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What We're Talking About is a weekly column from USICH Communications on the topics and issues in the news and on our minds. Topics range from international and national conferences, news from around the country, innovative work to highlight, and more. We look forward to catching you up on news you may have missed and connect you to articles and resources.
The importance of integrating health care and housing in our work to end homelessness cannot be overstated. Homelessness exacerbates health issues, and for those living unsheltered, the streets can be a dangerous and inadequate place to receive consistent access to care or recover from injuries. A safe, stable place to call home is pivotal for those with poor health or those with chronic conditions. Housing also provides a way to ensure that preventable diseases and illness do not occur.
The mobile van team at Health Care for the Homeless in Alameda County sheds light on these issues at a local level, where they see individuals in need of both primary and behavioral health care without consistent access to care.
On July 16, 2012, the U.S. Department of Housing and Urban Development (HUD) and the U.S. Interagency Council on Homelessness hosted a listening session entitled “Understanding the Needs of the LGBT Homeless Population” at the National Alliance to End Homelessness’ 2012 National Conference on Ending Homelessness. This listening session allowed Federal partners to learn from advocates, community partners, and homeless service providers about the challenges, opportunities, and best practices related to the implementation of HUD’s new Equal Access to Housing in HUD Programs Regardless of Sexual Orientation or Gender Identity final rule.
At the National Alliance to End Homelessness’ annual conference on ending homelessness I had the good fortune of attending a lively workshop session titled “Crossing Hard Thresholds: Access to Housing from Jails and Prisons.” The session dealt with the critical topic of preventing homelessness for people exiting correctional facilities. There are currently more than a million people in state and federal prisons in the U.S. and an additional 735,000 people in jails. Research has shown that individuals without stable housing upon exit from jails or prisons are up to seven times more likely re-offend; sometimes cycling for years between jails, prisons, emergency psychiatric care, and homelessness. As John Fallon, the session moderator from the Corporation for Supportive Housing noted, this cycle is extremely costly for state and local governments. He shared a real case study of Richard, a 42-year old who had spent the previous 21 years cycling between jails, mental health centers, and homelessness at an average annual cost of $72,910.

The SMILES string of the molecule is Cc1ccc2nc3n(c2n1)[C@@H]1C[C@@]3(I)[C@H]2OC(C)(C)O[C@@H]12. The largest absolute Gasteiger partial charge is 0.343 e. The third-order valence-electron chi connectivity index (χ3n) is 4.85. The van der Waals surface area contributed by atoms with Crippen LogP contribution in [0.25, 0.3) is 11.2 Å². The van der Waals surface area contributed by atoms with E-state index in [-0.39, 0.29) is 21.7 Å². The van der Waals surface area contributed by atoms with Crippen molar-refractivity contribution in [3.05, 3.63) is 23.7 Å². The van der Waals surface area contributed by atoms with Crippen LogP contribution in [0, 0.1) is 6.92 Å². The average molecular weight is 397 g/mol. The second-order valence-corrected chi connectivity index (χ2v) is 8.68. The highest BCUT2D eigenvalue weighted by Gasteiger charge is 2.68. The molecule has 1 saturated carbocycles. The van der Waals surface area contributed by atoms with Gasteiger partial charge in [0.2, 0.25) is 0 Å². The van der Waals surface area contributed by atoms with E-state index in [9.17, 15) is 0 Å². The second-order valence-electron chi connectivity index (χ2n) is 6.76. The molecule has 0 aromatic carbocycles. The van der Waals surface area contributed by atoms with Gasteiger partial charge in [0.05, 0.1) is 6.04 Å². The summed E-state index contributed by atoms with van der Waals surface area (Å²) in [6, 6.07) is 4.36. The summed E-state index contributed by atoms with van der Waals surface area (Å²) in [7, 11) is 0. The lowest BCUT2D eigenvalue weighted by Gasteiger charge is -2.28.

The NAEH session highlighted innovative programs aimed at ending homelessness and criminal recidivism among ex-offenders.
What We're Talking About is a new weekly column from USICH Communications on the topics and issues in the news and on our minds. Topics range from international and national conferences, news from around the country, innovative work to highlight, and more. We look forward to catching you up news you may have missed and connect you to articles and resources.
This week the International AIDS Conference was in Washington, DC for the first time in 22 years, shining a spotlight on HIV/AIDS both in America and around the world. For us at USICH, this conference also pointed to the topic of housing instability and homelessness among those with HIV/AIDS in America. There are more than 1 million people in the United States currently living with HIV/AIDS, and for those with low incomes or experiencing homelessness, managing the disease is complicated and expensive...
When USICH released Opening Doors in June 2010, the Affordable Care Act had passed in March, just three months earlier. The second anniversary of Opening Doors occurred the same time that the Supreme Court delivered its ruling on the Affordable Care Act (ACA). Since the law was largely upheld, many of the provisions that will help us prevent and end homelessness are still in place. The provision giving states greater choice around Medicaid expansion, however, means that some of the original promise of the ACA in the fight against homelessness will be, in some parts of the country, up in the air, at least for a while.